There remains a drumbeat among some broadcasters to install FM radio into mobile phones, but what happens when some new technology kills off those mobile devices?
From Business Insider:
There is a line of thinking that the smartphone era will perish almost as quickly as it began.This is, after all, the natural way of technology. It’s defined by creative destruction. Just as the smartphone killed the flip phone, and the iPad is killing the traditional PC, something is going to come along and kill the smartphone. Wearable computers are widely believed to be the next computing fad.
The point here is that the power of technology and the benefits which accrue to that power will remain personal, but they will not necessarily be encased in the device until recently known as a “cell phone.” Thus making the device the focus of our attention is missing the larger trend. Instead, we should be focusing on the context of technology and how that will interface with each consumer’s audio entertainment experience.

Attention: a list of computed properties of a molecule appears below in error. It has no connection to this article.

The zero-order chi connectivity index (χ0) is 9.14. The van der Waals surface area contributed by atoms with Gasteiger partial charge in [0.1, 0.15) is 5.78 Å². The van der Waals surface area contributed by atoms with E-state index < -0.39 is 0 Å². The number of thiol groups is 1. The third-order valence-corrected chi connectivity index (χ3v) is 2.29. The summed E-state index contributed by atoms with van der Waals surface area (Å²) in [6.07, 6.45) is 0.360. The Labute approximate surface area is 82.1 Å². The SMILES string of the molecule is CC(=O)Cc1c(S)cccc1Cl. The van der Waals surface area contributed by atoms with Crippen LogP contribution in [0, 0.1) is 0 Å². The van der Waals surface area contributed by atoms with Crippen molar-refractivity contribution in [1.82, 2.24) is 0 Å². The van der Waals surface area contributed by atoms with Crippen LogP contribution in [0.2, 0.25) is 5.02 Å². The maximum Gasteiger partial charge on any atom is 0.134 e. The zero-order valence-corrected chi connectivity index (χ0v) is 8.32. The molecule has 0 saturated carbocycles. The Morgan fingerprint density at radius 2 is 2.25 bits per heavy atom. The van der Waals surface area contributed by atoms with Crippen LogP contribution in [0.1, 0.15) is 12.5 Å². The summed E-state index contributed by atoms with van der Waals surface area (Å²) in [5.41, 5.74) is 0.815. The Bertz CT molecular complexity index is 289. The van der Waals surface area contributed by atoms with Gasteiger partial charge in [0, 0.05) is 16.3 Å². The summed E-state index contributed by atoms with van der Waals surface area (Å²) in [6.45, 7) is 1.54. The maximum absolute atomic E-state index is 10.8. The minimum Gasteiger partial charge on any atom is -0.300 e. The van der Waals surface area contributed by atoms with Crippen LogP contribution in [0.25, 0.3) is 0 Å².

Today that technology may be in our pockets but tomorrow it could be on our wrists or built into our glasses or even embedded into our bodies.
Our goal should not be to “get FM into mobile phones” per se but to make the content compelling enough and ubiquitous across enough platforms that demand drives it into the devices of the consumers’ choosing. Because the context in which that content is needed never goes away and our content is never substituted with anything “better” because it’s just that darn good.
Already a vanishing device category, the notion of a “radio” per se will cease to exist. Radio content will live on, of course, with abundant new sources and forms, some more feature-filled and tech-powered than others.
Consider the new car dashboard. There is no “radio” there – there’s now an entertainment console. And “radio” per se is only one of the options. What’s the best way to stand out in a much more crowded neighborhood? By being that good and that essential and that fundamentally unmatchable.
The right content in the right context. This is the key to radio’s future.